The Breathalyzer has become a necessary staple of DUI enforcement, but analyses have shown time and again that this equipment is unreliable, prompting some states to consider their results inadmissible. A new exposé by The New York Times reveals just how little transparency and consistency there is in the world of portable DUI blood-alcohol testing.
The Times' report identifies secretive manufacturers trying to protect their intellectual property, police departments that have become dependent on technological conveniences, and understaffed and underfunded labs cutting corners under unrealistic time and budget constraints.
There's no single cause of Breathalyzer unreliability. In some cases, inherent flaws within the machines or their programming go ignored or unaddressed. In others, the hardware is never properly calibrated in the first place. These issues are compounded by the fact that state and local governments have little incentive to pressure Breathalyzer manufacturers to submit their products for public scrutiny, as it could jeopardize ongoing and closed cases.
In one particular case, two programmers were tasked with evaluating the software that powers an Alcotest machine sold by Dräger. The Times describes a security environment that would put some high-profile commercial and government procedures to shame. When the programmers found enough flaws to conclude the device was "not a sophisticated scientific measurement instrument," the manufacturer ordered the programmers' report withdrawn. To make matters worse, in some instances like this, manufacturers have issued software fixes to correct errors in their breathalyzers, only to have state labs fail to perform the necessary updates.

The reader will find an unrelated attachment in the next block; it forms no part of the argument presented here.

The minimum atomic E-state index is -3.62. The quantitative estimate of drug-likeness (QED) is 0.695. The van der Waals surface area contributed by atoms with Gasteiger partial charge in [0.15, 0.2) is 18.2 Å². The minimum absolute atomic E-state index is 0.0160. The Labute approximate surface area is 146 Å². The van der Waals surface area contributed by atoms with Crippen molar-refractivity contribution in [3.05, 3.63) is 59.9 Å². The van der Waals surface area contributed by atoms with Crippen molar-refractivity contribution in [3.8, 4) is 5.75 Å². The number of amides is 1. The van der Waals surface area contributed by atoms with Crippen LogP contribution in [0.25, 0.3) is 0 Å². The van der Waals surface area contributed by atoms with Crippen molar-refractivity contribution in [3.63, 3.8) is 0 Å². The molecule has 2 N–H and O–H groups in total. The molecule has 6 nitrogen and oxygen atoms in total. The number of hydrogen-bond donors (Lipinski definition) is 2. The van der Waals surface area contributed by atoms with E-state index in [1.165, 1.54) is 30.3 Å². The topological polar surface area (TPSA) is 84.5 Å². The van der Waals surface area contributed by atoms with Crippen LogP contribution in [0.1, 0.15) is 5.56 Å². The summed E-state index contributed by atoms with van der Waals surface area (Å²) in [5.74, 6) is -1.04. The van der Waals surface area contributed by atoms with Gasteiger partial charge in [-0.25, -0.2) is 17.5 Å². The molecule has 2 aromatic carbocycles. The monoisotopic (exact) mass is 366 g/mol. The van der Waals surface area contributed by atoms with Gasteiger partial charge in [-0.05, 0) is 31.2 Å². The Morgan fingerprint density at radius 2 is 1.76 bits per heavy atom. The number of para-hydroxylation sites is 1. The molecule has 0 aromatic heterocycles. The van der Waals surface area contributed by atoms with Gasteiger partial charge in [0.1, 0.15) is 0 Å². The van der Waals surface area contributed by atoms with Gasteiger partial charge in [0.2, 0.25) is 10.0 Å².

In other cases, local departments simply opt out of features that can make the equipment more reliable, such as a sensor that helps the breathalyzer correct for body temperature when calculating its results. In another instance, at least one department simply disabled a component that similarly improved the accuracy of results because it would not operate reliably.
Yet many police department spokesmen vouched for the accuracy of the machines.
Most states allow officers to punish drivers who refuse a Breathalyzer on the spot and refusal to submit to the test could be used against the driver in a subsequent trial. Even if they later submit to a blood test, they can be detained for refusing to cooperate with the field sobriety test in the first place. This issue cuts both ways; not only could thousands of citizens have been falsely charged with various degrees of DUI offenses, but a potentially equal number of legitimate cases could be tossed out if breathalyzer results are determined to be insufficient grounds for a DUI arrest.
According to the report, more than 30,000 cases have been thrown out just in the past 12 months, with judges citing everything from human error to lax government oversight.